This week, TikTok, the viral video app, became the latest casualty in the conflict between China and the US. Chinese parent company ByteDance is said to be in talks to sell the app’s US operations to Microsoft to avoid further regulatory action by President Donald Trump.

The two superpowers have been sparring since trade tensions began in 2018 and the covid-19 pandemic has escalated their rift. That has created far-reaching consequences for US-based Chinese businesses and Chinese nationals studying in American universities, as well as those working in technology and other industries.

Out of the media glare, the implications have been severe for real estate, too. Put simply, these latest developments could well result in the complete withdrawal of one of the biggest, and once most acquisitive, sources of Asian capital.

Chinese investment into US real estate has fallen precipitously in recent years, due to prohibitions imposed by both countries. In the 12 months through Q1 2020, Chinese investment into US real estate dropped to $725 million, a 74 percent fall from the same period a year before, according to Real Capital Analytics. In 2018, China was the fourth-largest cross-border capital investor into the US. By Q1 2020, it dropped to 18th, lower than overseas investors like Turkey and Israel.

With so many unresolved geopolitical issues, Chinese investors will find it hard to reclaim their status as aggressive, cash-rich buyers of American trophy buildings. Some of the most high-profile spenders have been doing the opposite, in fact. This week, Chinese conglomerate Dalian Wanda Group agreed to sell its 90 percent stake in Chicago’s 101-storey Vista Tower for $270 million. The developer has now reportedly offloaded its entire overseas real estate portfolio.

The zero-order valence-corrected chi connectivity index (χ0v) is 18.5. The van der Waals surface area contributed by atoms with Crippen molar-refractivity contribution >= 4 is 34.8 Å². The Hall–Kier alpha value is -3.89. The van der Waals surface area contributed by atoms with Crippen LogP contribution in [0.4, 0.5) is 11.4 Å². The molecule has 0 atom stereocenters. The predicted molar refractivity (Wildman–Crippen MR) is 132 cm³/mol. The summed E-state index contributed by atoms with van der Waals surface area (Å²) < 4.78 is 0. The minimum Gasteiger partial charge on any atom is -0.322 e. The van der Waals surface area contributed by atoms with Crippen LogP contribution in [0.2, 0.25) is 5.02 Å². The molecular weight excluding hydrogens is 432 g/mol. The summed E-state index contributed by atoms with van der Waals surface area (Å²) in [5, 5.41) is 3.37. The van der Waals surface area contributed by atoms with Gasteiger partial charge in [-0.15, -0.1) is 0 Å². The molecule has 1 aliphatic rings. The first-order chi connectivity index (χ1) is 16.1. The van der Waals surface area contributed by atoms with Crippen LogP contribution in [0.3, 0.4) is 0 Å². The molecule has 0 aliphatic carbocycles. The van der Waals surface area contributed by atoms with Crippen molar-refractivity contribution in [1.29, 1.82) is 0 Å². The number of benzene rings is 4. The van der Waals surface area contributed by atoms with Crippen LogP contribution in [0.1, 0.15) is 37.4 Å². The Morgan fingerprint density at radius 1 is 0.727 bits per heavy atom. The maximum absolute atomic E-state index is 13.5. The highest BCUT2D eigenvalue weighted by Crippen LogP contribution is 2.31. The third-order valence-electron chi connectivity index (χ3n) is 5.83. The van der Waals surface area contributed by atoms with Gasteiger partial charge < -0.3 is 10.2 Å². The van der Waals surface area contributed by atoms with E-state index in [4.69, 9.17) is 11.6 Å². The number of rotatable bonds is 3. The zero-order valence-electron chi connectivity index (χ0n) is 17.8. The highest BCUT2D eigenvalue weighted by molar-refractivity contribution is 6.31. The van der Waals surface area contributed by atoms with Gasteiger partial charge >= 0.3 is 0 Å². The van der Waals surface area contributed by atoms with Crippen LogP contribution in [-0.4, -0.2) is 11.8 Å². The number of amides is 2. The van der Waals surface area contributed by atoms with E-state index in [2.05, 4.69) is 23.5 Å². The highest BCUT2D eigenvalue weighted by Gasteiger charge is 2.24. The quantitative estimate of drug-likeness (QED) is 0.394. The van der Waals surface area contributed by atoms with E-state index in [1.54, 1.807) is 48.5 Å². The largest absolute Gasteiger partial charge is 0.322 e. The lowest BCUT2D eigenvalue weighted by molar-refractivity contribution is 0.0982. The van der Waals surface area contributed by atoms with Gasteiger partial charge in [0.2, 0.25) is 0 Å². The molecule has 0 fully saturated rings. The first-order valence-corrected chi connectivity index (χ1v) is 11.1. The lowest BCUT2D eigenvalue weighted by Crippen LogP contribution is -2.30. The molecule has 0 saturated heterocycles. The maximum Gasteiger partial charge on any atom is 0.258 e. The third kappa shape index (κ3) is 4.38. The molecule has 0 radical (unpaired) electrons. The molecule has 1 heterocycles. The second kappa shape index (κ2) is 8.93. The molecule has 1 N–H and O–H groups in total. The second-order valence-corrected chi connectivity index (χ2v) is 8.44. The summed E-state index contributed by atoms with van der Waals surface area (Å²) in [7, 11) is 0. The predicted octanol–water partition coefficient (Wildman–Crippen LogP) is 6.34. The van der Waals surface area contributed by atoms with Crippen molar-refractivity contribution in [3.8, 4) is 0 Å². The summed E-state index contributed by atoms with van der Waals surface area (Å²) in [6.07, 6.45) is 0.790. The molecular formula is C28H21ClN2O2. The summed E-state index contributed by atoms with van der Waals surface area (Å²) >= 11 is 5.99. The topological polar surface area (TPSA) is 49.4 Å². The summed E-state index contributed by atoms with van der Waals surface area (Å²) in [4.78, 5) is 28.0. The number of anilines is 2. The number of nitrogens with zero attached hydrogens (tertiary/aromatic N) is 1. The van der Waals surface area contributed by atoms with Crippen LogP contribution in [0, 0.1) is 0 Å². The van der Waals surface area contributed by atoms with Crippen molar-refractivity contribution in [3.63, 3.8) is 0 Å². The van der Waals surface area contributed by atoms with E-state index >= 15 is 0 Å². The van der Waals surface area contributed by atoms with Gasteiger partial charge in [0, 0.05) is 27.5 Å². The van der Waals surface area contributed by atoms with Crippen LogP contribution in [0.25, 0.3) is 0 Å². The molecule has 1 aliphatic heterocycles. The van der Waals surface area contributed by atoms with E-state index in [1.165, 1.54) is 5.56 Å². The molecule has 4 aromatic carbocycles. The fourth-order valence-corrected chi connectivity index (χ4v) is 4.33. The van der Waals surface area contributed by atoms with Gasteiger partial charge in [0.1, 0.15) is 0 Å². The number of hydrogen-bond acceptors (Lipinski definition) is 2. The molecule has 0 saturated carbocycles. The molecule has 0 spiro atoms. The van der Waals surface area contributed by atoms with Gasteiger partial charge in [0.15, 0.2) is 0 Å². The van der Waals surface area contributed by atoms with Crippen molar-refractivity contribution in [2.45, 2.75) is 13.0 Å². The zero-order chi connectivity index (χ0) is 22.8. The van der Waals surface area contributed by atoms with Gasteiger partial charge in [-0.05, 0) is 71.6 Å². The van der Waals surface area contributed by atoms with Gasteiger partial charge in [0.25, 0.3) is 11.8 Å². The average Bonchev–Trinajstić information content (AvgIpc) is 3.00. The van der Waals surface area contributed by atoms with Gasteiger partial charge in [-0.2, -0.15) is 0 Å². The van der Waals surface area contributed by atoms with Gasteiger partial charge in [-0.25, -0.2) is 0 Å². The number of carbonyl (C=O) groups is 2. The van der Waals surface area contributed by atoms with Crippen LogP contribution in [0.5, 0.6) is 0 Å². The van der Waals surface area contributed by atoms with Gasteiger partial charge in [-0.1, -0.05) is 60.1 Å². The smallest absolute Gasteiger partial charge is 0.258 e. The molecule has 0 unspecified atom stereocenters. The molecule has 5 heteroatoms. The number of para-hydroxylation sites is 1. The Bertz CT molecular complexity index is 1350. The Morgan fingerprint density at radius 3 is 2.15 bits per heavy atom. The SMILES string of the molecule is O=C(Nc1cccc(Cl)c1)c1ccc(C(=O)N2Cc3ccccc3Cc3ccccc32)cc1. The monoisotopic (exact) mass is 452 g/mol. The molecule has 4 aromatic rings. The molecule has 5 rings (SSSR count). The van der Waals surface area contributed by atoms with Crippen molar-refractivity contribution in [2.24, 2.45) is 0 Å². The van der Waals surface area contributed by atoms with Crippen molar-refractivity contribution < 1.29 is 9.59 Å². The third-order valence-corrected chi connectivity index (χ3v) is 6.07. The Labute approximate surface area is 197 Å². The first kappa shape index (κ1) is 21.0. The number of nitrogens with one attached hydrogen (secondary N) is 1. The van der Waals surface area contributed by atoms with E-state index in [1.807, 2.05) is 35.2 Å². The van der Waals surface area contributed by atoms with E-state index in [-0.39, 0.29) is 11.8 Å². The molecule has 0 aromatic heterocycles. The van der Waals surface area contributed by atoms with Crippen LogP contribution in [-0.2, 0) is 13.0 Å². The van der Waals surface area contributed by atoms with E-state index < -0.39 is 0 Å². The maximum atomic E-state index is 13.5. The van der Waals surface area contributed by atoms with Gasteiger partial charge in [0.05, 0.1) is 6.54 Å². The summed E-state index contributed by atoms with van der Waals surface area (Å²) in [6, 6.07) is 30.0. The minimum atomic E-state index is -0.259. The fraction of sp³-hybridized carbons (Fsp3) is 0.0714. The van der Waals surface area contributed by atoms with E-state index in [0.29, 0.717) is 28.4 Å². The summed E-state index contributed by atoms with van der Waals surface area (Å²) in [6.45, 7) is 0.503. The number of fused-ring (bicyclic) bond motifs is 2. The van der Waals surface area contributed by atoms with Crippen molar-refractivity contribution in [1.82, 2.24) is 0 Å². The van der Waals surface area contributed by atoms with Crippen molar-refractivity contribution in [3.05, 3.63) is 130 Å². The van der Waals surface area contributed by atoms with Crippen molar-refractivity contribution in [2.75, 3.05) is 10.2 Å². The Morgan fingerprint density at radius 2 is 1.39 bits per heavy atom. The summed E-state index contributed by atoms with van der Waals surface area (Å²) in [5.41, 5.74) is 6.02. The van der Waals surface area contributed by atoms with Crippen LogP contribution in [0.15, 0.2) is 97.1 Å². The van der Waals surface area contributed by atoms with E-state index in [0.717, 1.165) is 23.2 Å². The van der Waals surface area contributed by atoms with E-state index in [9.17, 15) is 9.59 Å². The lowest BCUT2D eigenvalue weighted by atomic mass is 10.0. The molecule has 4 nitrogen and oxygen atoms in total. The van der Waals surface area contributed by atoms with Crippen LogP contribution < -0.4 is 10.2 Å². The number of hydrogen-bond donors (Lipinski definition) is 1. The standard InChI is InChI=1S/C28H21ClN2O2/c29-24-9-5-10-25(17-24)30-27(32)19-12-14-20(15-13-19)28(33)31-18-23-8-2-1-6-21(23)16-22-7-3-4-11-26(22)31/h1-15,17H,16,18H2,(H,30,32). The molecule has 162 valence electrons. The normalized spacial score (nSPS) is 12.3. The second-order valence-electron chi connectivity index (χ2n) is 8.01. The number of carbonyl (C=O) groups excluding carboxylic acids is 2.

Chinese insurance companies have been scaling back overseas investments since capital controls began in 2016. But others remained active. Chinese asset managers were still permitted to acquire US senior-housing and healthcare assets, as such expertise would help in developing similar projects in China. Chinese developers were also still building luxury residential projects to cater to the growing number of Chinese nationals moving to the US through the EB-5 immigrant investor program. The latter, though, faces a potential fraud investigation, given most EB-5 visas have gone to Chinese-born investors.

Evidence of how the US-China decoupling is impacting M&A and other transaction activity is mounting. In 2019, Chinese firms only filed 25 transaction notices for a Committee on Foreign Investment in the United States review, a 50 percent drop from notices filed in 2018. PERE heard from law firm Kirkland & Ellis this week how this year has been the first since 2011 that transactions involving Chinese buyers were not the largest category of notices filed with the committee. That number could reduce further this year, given political frictions as well as reduced cross-border investments due to travel bans and lockdowns.

The outlook for Chinese investments in the US is undeniably grim. But the implications for US managers remain mixed – at least in the short term. Certainly, managers that frequently partnered with Chinese capital, or sold to them at premium prices, will need to switch to less politically sensitive capital sources. Those with ample opportunistic dry powder, however, are strategically positioned to benefit if more Chinese firms offload their real estate portfolios in the country. China’s Anbang Insurance Group’s $5.8 billion sale of its US hotels portfolio to South Korea’s Mirae Asset Global Investments was reportedly terminated in May, for example. The current environment increases the chances of a US takeover when the assets are, inevitably, remarketed for sale.

US capital buying back US real estate assets is one outcome of current geopolitics. That stage has a natural shelf-life though, and, should be seen just an epilogue of a saga in the sector that, as in other financial markets, has ended in separation.

Email the author: